Just before half time the Amputee All Stars score against Charles' team, sending the coach into a torrent of curses and finger pointing. In the background a song plays loudly on the speakers and Mabel sings along, "The war is over. Everybody just praise God." Back in the stands, the executive director of the National Commission on Disarmament, Demobilization, Rehabiliation and Reintegration, Reverend Jervis Witherspoon, watches as the Mighty Conquerors one-armed goalee misses the ball and the other team scores. "We need to get those guys off the street so they can play soccer," he says, half-jokingly.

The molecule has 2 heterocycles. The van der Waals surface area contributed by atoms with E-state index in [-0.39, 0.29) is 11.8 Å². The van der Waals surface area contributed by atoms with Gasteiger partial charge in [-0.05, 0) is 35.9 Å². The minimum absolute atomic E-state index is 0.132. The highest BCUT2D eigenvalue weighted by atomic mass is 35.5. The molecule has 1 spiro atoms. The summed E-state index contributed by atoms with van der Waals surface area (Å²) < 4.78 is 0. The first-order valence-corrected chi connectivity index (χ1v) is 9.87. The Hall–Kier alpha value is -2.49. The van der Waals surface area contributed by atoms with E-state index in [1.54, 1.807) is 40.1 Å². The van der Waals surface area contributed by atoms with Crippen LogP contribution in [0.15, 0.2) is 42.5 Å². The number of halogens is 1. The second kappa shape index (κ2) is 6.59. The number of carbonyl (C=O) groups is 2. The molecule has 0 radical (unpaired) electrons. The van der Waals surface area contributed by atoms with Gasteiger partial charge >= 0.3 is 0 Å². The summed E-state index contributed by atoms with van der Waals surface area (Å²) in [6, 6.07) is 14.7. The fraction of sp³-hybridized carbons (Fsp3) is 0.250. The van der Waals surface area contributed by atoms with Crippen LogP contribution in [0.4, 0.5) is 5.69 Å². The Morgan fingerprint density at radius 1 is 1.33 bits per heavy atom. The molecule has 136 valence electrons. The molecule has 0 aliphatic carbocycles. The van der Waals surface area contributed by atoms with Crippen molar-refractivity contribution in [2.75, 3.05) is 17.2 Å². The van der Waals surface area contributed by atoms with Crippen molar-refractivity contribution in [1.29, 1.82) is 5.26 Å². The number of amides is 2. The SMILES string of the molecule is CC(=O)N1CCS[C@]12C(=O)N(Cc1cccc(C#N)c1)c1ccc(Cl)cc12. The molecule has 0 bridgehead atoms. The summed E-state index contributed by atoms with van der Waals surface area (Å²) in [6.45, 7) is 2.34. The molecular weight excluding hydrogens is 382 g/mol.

Two days later in his office, Reverend Witherspoon explains that he disarmed all the ex-combatants and helped form the amputee soccer league because he sees sport as a tool for reintegration. The soccer players, he says, represent Liberia both at home and in games around the world. They receive trophys and medals for their hard work for the team. But at night they sleep on the streets, begging for money to buy a little food, even showing their soccer identification cards so people may pity them and give some extra cash.